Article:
THERE are fourteen to seventeen million indigenous peoples of the Philippines from one hundred ten distinct ethnolinguistic groups.

They roughly make up fifteen percent of the country’s total population. Most of these, about (61 percent), are found in the Southern island of Mindanao, while a significant number are located in the Cordillera Administrative Region (33 percent) of the North.

In January 2010, the United Nations Permanent Forum on Indigenous Issues revealed that the indigenous peoples of the world make up a third of the world’s poorest people and that they suffer disproportionately in areas of health, education, and human rights, and regularly face systemic discrimination and exclusion.

These features and qualities are reflected in the condition of the country’s indigenous peoples who are relegated to the margins of political, social, and economic life. This is most especially true among Mindanao’s indigenous peoples who fall under the collective term “lumad.”

Various studies have indicated the dire situation of the southern island’s Lumad because Mindanao is also home to the country’s poorest regions.

Where poverty is deepest and most severe in Mindanao, are also the areas where the lumad are.

There is a consensus that indigenous peoples in general, and the lumad in particular, represent the poorest and most marginalized sectors of Philippine society.

Social service provision in indigenous territories is far limited compared to other areas of the country. Government allocations show that regions with the highest concentrations of indigenous peoples in Mindanao receive the smallest amount.

The lumad, therefore, represent the most marginalized and oppressed sector in Philippine society. It is easy to imagine the structural mechanisms that have placed the lumad at such a disadvantaged situation. They are usually found in areas that are geographically inaccessible, in voting numbers that are far too inconsequential to make them politically important to politicians at the center. They only come to the fore of public consciousness when they come down from the mountains to evacuate or when their ancestral domains are being appropriated.

But who are Mindanao’s indigenous peoples who have to occupy the unenviable position of experiencing a plethora of oppressions that our minority groups experience? Who are the lumad and what is their story? And how is their shared narrative both indicative of, at the same time, present extreme cases of the phenomenon of structural discrimination that indigenous peoples undergo at present?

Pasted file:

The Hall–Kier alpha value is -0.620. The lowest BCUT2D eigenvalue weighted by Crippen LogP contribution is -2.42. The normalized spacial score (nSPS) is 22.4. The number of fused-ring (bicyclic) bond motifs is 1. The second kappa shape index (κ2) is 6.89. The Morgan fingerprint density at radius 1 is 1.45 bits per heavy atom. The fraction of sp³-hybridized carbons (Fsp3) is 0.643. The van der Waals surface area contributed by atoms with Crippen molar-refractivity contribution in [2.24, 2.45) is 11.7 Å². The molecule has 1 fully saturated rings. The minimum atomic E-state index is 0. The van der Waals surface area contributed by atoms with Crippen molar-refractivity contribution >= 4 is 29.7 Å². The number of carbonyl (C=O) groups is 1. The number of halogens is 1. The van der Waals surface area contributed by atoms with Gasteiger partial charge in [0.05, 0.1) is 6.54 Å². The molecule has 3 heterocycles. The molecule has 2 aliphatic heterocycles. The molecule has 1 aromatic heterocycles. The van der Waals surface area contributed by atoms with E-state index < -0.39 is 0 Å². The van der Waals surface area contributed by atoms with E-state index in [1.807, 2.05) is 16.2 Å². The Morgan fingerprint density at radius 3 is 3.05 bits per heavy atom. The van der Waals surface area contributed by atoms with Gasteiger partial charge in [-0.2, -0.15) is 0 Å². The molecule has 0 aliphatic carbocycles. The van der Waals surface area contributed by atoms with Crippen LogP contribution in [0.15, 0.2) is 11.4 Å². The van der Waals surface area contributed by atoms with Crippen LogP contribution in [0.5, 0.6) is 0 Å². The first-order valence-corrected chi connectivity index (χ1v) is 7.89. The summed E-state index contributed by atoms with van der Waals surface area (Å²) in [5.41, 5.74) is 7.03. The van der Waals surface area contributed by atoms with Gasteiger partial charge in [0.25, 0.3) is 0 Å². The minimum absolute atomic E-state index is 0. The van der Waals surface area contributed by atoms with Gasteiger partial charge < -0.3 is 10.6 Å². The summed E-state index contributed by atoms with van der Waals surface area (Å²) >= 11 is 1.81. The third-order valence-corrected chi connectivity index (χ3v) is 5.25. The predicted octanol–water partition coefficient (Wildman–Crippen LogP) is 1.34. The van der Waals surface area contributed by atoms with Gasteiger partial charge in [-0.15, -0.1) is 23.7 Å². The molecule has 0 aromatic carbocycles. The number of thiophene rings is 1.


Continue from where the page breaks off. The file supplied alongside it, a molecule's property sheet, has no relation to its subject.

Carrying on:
For starters, the lumad is not a tribe that is comprised of a distinct singular ethnolinguistic group. The Cebuano word meaning “native of the land” refer to the non-Muslim indigenous ethnolinguistic groups that can be found throughout the island of Mindanao.

Its provenance as a term to refer to their common collective identity as indigenous peoples of Mindanao was first used during the 1970s. As the various tribes faced the onslaught of logging and agricultural plantation expansion pushed by private business interests and with the backing of the state and its military under the dictatorship, “lumad” entered the lexicon of progressive church groups and activist organizations to refer to the indigenous peoples victimized by state-led development aggression.

During the Lumad Mindanao People’s Federation assembly in Kidapawan, North Cotabato last June 26, 1986, the term “Katawhang Lumad” or lumad peoples was adopted by the delegates coming from these different ethnolinguistic groups to refer to their collective identity henceforth. Since then, the term has evolved to convey a collective identity and a point of unity among Mindanao’s indigenous groups as they face the common struggle of defending and reclaiming their ancestral rights.

Therefore, the roots of the term lumad and its evolving meaning always had political origins and implications. It represents an emerging and developing political consciousness among Mindanao’s indigenous groups as they collectively confront the same systemic mechanisms of structural discrimination oftentimes with the full backing and complicity of the Philippine State and its military.